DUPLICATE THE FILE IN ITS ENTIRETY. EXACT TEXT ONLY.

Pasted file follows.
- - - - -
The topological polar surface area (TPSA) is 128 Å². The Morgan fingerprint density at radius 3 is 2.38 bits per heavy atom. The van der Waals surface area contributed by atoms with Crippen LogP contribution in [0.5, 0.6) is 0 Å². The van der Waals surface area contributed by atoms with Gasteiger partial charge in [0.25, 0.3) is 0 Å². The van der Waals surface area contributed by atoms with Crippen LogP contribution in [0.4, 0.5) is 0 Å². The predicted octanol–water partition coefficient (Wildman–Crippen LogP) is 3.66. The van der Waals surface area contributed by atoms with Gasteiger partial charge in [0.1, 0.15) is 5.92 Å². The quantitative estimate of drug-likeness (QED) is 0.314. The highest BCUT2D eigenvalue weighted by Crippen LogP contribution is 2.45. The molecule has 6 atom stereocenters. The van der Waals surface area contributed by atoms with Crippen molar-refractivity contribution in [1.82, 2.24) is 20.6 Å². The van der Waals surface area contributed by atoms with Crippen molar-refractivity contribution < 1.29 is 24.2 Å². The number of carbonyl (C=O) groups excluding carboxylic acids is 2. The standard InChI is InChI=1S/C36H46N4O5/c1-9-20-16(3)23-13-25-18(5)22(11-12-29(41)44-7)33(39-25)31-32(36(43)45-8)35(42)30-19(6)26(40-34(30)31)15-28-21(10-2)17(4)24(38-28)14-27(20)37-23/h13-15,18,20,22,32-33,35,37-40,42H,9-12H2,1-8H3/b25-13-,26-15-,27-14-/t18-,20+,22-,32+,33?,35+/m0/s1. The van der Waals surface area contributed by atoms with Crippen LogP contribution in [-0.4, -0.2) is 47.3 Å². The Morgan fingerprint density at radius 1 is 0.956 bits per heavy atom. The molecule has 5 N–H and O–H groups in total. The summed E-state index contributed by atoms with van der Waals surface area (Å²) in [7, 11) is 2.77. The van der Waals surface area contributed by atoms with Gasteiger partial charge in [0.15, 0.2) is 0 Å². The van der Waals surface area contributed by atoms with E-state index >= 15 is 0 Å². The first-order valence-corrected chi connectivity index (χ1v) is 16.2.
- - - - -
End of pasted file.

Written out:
The topological polar surface area (TPSA) is 128 Å². The Morgan fingerprint density at radius 3 is 2.38 bits per heavy atom. The van der Waals surface area contributed by atoms with Crippen LogP contribution in [0.5, 0.6) is 0 Å². The van der Waals surface area contributed by atoms with Gasteiger partial charge in [0.25, 0.3) is 0 Å². The van der Waals surface area contributed by atoms with Crippen LogP contribution in [0.4, 0.5) is 0 Å². The predicted octanol–water partition coefficient (Wildman–Crippen LogP) is 3.66. The van der Waals surface area contributed by atoms with Gasteiger partial charge in [0.1, 0.15) is 5.92 Å². The quantitative estimate of drug-likeness (QED) is 0.314. The highest BCUT2D eigenvalue weighted by Crippen LogP contribution is 2.45. The molecule has 6 atom stereocenters. The van der Waals surface area contributed by atoms with Crippen molar-refractivity contribution in [1.82, 2.24) is 20.6 Å². The van der Waals surface area contributed by atoms with Crippen molar-refractivity contribution < 1.29 is 24.2 Å². The number of carbonyl (C=O) groups excluding carboxylic acids is 2. The standard InChI is InChI=1S/C36H46N4O5/c1-9-20-16(3)23-13-25-18(5)22(11-12-29(41)44-7)33(39-25)31-32(36(43)45-8)35(42)30-19(6)26(40-34(30)31)15-28-21(10-2)17(4)24(38-28)14-27(20)37-23/h13-15,18,20,22,32-33,35,37-40,42H,9-12H2,1-8H3/b25-13-,26-15-,27-14-/t18-,20+,22-,32+,33?,35+/m0/s1. The van der Waals surface area contributed by atoms with Crippen LogP contribution in [-0.4, -0.2) is 47.3 Å². The Morgan fingerprint density at radius 1 is 0.956 bits per heavy atom. The molecule has 5 N–H and O–H groups in total. The summed E-state index contributed by atoms with van der Waals surface area (Å²) in [7, 11) is 2.77. The van der Waals surface area contributed by atoms with Gasteiger partial charge in [0.15, 0.2) is 0 Å². The van der Waals surface area contributed by atoms with E-state index >= 15 is 0 Å². The first-order valence-corrected chi connectivity index (χ1v) is 16.2.